Life Biosciences has raised $50 million. The series B round will support the startup’s efforts to build a portfolio of subsidiaries with assets targeting eight aging pathways.
Like Juvenescence, which also revealed series B funding this week, Life Biosciences is funneling cash into a clutch of startups that are working on different ways to tackle age-related diseases with a view to ultimately extending healthy life spans. The model has led Life Biosciences to found six subsidiaries that have access to shared lab space and artificial intelligence capabilities as well as to invest in Prana Biotechnology.
Life Biosciences’ CEO Tristan Edwards thinks the portfolio gives his company a foothold in all the key areas of anti-aging research, including cell senescence and stem cell exhaustion.
“We are tackling all eight pathways of age-related decline,” Edwards told the Financial Times.
Life Biosciences put together the portfolio using $25 million it quietly raised in 2017. To support the advance of the programs, the startup has reeled in a further $50 million. Wealthy individuals and family trusts, not traditional biotech VCs, have largely bankrolled Life Biosciences’ rise so far, adding to the trend for longevity startups to rely on nontraditional sources of money for drug development.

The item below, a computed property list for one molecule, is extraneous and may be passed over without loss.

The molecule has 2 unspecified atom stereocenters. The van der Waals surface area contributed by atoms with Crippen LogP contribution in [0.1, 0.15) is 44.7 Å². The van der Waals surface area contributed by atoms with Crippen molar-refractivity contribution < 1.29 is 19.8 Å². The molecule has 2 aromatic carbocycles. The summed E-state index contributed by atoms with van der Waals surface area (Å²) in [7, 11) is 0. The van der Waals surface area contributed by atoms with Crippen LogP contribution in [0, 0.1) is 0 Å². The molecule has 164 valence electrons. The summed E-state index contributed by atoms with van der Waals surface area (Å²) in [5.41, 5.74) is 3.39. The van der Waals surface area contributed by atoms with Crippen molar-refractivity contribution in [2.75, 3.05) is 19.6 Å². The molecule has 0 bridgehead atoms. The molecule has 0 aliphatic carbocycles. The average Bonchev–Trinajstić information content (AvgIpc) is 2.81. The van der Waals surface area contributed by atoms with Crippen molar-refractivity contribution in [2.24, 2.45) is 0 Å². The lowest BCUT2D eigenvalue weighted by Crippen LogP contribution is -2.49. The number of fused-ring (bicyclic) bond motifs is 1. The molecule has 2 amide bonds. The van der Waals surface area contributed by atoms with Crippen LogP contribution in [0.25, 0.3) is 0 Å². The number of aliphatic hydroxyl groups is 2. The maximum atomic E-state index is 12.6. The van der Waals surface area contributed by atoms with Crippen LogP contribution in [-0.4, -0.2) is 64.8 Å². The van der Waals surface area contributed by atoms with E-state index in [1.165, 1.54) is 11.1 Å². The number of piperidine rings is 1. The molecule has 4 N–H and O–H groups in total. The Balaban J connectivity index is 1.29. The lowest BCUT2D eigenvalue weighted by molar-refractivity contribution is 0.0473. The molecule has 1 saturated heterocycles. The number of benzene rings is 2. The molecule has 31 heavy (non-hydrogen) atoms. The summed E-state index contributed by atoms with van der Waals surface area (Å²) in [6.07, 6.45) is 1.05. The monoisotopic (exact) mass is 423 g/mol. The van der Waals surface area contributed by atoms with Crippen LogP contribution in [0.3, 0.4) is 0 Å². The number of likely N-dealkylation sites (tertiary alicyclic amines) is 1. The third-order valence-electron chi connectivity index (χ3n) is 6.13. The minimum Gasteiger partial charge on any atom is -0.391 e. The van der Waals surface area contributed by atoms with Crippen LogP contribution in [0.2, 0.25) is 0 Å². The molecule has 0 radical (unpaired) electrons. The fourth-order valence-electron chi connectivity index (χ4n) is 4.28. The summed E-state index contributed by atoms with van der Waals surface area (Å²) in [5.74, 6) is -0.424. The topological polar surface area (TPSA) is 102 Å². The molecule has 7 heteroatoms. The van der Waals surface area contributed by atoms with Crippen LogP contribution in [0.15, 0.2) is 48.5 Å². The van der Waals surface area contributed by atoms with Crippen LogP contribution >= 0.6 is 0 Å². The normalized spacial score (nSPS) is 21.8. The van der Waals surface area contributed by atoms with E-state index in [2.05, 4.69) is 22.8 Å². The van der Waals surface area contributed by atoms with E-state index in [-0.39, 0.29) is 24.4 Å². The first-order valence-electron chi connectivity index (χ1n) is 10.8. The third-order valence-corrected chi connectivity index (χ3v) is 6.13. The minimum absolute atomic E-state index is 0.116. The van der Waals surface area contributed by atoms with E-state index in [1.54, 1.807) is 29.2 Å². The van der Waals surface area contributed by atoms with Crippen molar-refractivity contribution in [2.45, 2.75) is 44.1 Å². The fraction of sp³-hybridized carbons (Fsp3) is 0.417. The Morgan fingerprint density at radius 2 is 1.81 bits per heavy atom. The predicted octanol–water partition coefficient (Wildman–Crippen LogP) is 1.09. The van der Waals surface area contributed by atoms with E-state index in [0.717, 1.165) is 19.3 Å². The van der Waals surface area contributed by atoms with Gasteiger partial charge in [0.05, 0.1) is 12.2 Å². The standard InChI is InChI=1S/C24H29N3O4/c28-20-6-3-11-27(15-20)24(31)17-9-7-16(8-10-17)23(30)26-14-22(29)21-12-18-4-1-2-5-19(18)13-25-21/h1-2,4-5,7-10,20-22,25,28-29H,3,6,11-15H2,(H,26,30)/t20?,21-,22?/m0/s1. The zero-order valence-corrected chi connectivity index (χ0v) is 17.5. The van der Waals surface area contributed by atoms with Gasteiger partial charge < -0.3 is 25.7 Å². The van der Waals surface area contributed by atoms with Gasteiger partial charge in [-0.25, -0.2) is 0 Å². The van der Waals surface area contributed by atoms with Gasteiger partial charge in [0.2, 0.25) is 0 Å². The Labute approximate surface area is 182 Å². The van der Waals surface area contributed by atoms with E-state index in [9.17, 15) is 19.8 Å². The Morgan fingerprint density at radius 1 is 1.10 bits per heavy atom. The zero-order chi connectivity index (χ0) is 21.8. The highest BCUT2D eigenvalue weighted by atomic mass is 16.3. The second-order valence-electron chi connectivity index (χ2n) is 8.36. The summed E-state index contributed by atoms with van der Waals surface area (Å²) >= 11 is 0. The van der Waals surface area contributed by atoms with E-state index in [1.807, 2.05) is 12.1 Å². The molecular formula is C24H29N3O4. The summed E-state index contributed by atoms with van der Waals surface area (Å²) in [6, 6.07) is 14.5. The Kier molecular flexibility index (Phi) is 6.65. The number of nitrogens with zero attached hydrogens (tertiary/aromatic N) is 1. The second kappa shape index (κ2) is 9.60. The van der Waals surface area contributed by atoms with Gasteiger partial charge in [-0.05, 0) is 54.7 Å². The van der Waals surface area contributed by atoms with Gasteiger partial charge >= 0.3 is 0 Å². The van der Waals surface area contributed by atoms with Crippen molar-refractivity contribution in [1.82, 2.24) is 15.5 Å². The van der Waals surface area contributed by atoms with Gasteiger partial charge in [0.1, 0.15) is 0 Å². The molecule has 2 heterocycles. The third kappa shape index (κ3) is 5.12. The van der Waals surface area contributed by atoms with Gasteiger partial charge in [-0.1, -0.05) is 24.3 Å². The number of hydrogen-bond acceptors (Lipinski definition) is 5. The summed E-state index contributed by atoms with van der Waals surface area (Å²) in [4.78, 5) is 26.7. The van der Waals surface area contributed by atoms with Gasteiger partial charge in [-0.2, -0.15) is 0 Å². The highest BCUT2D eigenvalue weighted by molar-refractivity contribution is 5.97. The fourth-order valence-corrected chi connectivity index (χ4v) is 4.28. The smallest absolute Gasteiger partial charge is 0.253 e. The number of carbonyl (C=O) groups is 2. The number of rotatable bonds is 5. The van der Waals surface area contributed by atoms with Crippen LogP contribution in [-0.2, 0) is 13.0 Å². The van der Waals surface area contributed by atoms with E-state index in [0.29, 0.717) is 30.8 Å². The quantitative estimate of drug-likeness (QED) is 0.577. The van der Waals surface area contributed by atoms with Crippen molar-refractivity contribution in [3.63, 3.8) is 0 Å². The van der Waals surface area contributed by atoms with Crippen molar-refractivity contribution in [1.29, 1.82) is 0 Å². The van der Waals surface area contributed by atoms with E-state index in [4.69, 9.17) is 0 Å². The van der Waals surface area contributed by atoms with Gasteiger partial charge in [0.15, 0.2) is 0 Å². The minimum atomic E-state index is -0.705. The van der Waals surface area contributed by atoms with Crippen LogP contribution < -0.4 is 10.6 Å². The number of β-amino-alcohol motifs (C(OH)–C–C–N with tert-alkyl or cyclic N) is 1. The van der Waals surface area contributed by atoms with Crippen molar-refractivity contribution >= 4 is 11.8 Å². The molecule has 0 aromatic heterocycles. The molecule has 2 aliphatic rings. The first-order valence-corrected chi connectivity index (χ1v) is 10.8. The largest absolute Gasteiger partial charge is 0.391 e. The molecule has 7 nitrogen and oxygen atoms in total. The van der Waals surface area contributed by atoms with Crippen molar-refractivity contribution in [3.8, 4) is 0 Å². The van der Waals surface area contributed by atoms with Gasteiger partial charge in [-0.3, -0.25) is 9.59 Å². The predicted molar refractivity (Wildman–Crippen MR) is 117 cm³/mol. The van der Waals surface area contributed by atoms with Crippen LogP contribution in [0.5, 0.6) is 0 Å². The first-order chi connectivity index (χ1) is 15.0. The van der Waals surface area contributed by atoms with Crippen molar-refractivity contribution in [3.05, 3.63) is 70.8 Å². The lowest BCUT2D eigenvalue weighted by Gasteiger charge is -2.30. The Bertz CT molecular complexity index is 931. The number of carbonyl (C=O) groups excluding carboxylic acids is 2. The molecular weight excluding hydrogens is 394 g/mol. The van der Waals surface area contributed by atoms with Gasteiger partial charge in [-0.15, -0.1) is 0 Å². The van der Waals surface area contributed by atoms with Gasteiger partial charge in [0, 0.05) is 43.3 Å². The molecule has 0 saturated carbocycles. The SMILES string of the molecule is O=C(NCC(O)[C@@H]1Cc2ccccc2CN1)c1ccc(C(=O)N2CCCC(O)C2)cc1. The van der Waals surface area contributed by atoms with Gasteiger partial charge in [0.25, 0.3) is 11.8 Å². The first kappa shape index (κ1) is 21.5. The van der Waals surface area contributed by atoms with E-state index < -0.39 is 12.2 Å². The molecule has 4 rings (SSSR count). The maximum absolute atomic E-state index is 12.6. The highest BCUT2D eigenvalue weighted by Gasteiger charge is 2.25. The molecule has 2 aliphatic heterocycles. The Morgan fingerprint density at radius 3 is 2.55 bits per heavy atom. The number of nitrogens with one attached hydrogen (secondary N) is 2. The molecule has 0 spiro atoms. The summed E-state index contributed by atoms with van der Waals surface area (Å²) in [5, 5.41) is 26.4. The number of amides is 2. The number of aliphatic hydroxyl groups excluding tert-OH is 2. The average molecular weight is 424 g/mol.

The startups in Life Biosciences’ portfolio are still some way from showing whether the investments will pay off. The most advanced program in development at Senolytic Therapeutics, one of the few portfolio companies with an independent website, is a preclinical-stage effort to eliminate senescent cells in fibrotic diseases and certain cancers.
Such programs are the most visible evidence of Life Biosciences’ work to date. The people behind the Boston-based startup, including Harvard scientist David Sinclair and WeWork’s Adam Neumann, have spent the past few years quietly mapping out plans to claim a stronghold in the nascent anti-aging sector.
Life Biosciences initially went about building that stronghold very quietly so as not to alert potential competitors to its plans. But the company has started to dial up the volume now that it thinks it has put the foundation for success in place.
“We have undertaken a big land-grab of longevity-related intellectual property and we have pulled together a lot of the world’s longevity scientists,” Edwards said.
Life Biosciences started to become more vocal about its activities last year, when it revealed it had 90 employees and a clutch of subsidiaries working on candidates targeting aging pathways. These staff will now work to turn $50 million into drugs that put meaningful dents in age-related diseases.